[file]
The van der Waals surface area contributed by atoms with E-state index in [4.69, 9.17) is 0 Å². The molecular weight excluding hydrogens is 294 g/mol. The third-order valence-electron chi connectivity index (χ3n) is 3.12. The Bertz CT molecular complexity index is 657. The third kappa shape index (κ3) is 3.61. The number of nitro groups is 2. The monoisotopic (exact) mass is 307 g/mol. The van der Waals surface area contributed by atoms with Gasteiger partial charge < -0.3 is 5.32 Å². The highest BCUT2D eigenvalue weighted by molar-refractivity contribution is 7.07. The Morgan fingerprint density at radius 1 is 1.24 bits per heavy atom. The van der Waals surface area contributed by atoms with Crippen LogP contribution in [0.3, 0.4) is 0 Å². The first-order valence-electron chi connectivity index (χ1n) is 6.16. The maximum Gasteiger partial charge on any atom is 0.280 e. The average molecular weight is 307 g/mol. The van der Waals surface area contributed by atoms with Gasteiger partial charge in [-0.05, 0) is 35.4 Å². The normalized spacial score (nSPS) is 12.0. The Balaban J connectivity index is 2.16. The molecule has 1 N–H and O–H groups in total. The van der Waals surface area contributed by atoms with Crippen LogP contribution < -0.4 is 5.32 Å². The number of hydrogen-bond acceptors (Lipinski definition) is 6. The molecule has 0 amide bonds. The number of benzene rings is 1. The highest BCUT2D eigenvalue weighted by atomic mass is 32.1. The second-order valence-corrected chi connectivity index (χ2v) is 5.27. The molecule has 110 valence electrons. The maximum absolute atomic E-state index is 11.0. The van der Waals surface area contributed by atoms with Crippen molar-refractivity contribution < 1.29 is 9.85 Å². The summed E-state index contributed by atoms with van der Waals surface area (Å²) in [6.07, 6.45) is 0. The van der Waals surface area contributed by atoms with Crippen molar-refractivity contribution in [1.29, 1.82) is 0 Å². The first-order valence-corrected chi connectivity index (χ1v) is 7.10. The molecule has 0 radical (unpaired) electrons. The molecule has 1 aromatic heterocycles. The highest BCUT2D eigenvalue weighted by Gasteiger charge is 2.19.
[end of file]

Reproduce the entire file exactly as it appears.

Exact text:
The van der Waals surface area contributed by atoms with E-state index in [4.69, 9.17) is 0 Å². The molecular weight excluding hydrogens is 294 g/mol. The third-order valence-electron chi connectivity index (χ3n) is 3.12. The Bertz CT molecular complexity index is 657. The third kappa shape index (κ3) is 3.61. The number of nitro groups is 2. The monoisotopic (exact) mass is 307 g/mol. The van der Waals surface area contributed by atoms with Gasteiger partial charge < -0.3 is 5.32 Å². The highest BCUT2D eigenvalue weighted by molar-refractivity contribution is 7.07. The Morgan fingerprint density at radius 1 is 1.24 bits per heavy atom. The van der Waals surface area contributed by atoms with Crippen LogP contribution in [0.3, 0.4) is 0 Å². The first-order valence-electron chi connectivity index (χ1n) is 6.16. The maximum Gasteiger partial charge on any atom is 0.280 e. The average molecular weight is 307 g/mol. The van der Waals surface area contributed by atoms with Gasteiger partial charge in [-0.05, 0) is 35.4 Å². The normalized spacial score (nSPS) is 12.0. The Balaban J connectivity index is 2.16. The molecule has 1 N–H and O–H groups in total. The van der Waals surface area contributed by atoms with Crippen LogP contribution < -0.4 is 5.32 Å². The number of hydrogen-bond acceptors (Lipinski definition) is 6. The molecule has 0 amide bonds. The number of benzene rings is 1. The highest BCUT2D eigenvalue weighted by atomic mass is 32.1. The second-order valence-corrected chi connectivity index (χ2v) is 5.27. The molecule has 110 valence electrons. The maximum absolute atomic E-state index is 11.0. The van der Waals surface area contributed by atoms with Crippen molar-refractivity contribution < 1.29 is 9.85 Å². The summed E-state index contributed by atoms with van der Waals surface area (Å²) in [6.07, 6.45) is 0. The van der Waals surface area contributed by atoms with Crippen molar-refractivity contribution in [1.29, 1.82) is 0 Å². The first-order valence-corrected chi connectivity index (χ1v) is 7.10. The molecule has 0 radical (unpaired) electrons. The molecule has 1 aromatic heterocycles. The highest BCUT2D eigenvalue weighted by Gasteiger charge is 2.19.